Franchise Attorneys Washington DC

This page provides relevant content and local businesses that can help with your search for information on Franchise Attorneys. You will find informative articles about Franchise Attorneys, including "How To Franchise Your Business". Below you will also find local businesses that may provide the products or services you are looking for. Please scroll down to find the local resources in Washington, DC that can help answer your questions about Franchise Attorneys.

Andrew P Loewinger
(202) 585-8855
401 9th Street Nw, Suite 900
Washington, DC
Specialties
Franchising, Litigation, Mediation
State Licensing
DC

David M Orta
1001 PENNSYLVANIA AVE NW OFFICE BLDG
WASHINGTON, DC
Specialties
Defective & Dangerous Products, Personal Injury, Arbitration, Franchising, Litigation
Education
Stetson University College of Law,Tulane University
State Licensing
DC

Robin A Williams
(202) 861-3841
1200 Nineteenth Street, NW
Washington, DC
Specialties
Venture Capital, Franchising, Litigation
Education
Suffolk University Law School,Boston University
State Licensing
DC

William S Heyman
1150 CONNECTICUT AVE NW OFFICE BLDG
WASHINGTON, DC
Specialties
Commercial, Business, Franchising, Antitrust, Litigation
Education
University of Maryland School of Law,Swarthmore College
State Licensing
DC

Christine E Connelly
(202) 719-7372
1666 K ST NW DESMOND BLDG
WASHINGTON, DC
 
Steven B Feirman
(202) 585-8395
401 9th Street, NW, Suite 900
Washington, DC
 
John C Peirce
601 13TH ST NW
WASHINGTON, DC
Specialties
Antitrust, Class Action, Commercial, Franchising
Education
Cornell University,Yale University
State Licensing
DC

Scott McIntosh
(202) 887-4000
Robert S. Strauss Building, 1333 New Hampshire Ave Nw
Washington, DC
 
Jonathan E Allen
(202) 296-2007
1140 19th Street Nw, Suite 600
Washington, DC
Specialties
Internet, Intellectual Property, Telecommunications, Licensing, Franchising
Education
University of North Carolina, Chapel Hill,University of Virginia
State Licensing
DC

John F Dienelt
(202) 861-3880
1200 19TH ST NW OFFICE BLDG
WASHINGTON, DC
Specialties
Franchising, Class Action, Business, Antitrust, Litigation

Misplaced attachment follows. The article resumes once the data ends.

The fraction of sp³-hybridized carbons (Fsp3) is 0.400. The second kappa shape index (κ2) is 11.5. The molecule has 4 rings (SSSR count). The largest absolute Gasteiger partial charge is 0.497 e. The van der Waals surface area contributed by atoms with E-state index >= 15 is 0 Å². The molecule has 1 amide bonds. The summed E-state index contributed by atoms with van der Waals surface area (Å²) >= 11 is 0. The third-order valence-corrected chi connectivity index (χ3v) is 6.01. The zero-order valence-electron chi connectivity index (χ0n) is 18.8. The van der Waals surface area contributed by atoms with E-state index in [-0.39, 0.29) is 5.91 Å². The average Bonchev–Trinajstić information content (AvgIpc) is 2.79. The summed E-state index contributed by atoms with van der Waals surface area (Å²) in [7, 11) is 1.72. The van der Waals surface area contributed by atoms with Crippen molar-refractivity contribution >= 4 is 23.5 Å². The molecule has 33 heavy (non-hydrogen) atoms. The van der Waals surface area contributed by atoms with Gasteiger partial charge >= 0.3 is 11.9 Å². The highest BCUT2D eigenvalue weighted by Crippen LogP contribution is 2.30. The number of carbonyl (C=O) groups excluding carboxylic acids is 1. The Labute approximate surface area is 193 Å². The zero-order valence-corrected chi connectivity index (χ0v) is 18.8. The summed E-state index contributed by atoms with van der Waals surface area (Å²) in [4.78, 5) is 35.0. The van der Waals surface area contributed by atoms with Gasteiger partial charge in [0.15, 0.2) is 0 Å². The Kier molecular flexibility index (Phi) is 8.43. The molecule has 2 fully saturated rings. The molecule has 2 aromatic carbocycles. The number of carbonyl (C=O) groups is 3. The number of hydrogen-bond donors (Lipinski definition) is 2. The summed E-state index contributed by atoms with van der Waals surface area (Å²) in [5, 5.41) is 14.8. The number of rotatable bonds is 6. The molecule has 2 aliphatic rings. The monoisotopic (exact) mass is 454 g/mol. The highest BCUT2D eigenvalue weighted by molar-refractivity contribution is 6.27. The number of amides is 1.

Education
Yale Law School,University of Virginia,Fletcher School of Law and Diplomacy at Tufts University
State Licensing
DC

How To Franchise Your Business

If your business is doing well, and your products or services are in high demand, it may be time to think about franchising your business. Franchising not only provides customers with the choice of buying products and services from a name that they know and trust, it also allows the franchising business owner to grow and increase sales and profits to their full potential.

Since franchisees usually pay all the startup costs, one of the greatest things about franchising your business is that it doesn't take much capital on your end. However, there are costs involved. The main costs are having an operations manual written, implementing a training program for your franchisees, writing and implementing a marketing plan, legal costs and costs associated with other professional assistance.

The first step to franchising your business is to find a good franchise attorney. This professional will write all the basic legal documents, including your Uniform Franchise Offering Circular (UFOC) and your franchise agreement. They will also work to ensure that your trademark is protected and help you comply with the franchising laws in your state.

You will also need to have an operations manual written. This is the guideline that your franchisees will be required to follow. Its purpose is to help franchisees run successful businesses and to protect your trademark and other copyrighted material, by telling franchisees how they can and cannot use your material.

The operating manual should ensure quality control, by making sure that the franchisees follow a certain protocol. The manual covers topics such as opening procedures and day-to-day operations of a franchise. Furthermore, the operations manual should put limits on your liability when it comes to the actions of franchisees and their employees. Work with your lawyer and your accountant if you are writing the manual yourself. Otherwise, hire a professional consultant or franchise company to take care of this for you.

You will need to design and implement a training program for new franchisees. Training the people who will own franchises will be vital to their success, which is a reflection of your success as well. This may require training manuals, as well as personnel to do the training. A business coach or consultant can help you design the right training program for the type of business you are franchising.

Finally, you will need two marketing plans – one to market your franchise opportunity to potential franchisees, and another to market your franchise to potential customers. The marketing of all of the franchises is usually paid for with the marketing pool fund, which each franchisee contributes to, as agreed to in the franchise agreement. You should have a solid marketing plan in place, as potential franchisees would want to know about it in advance.

Marketing the franchise opportunity is a bit easier. You can market your franchise online at franchise op...

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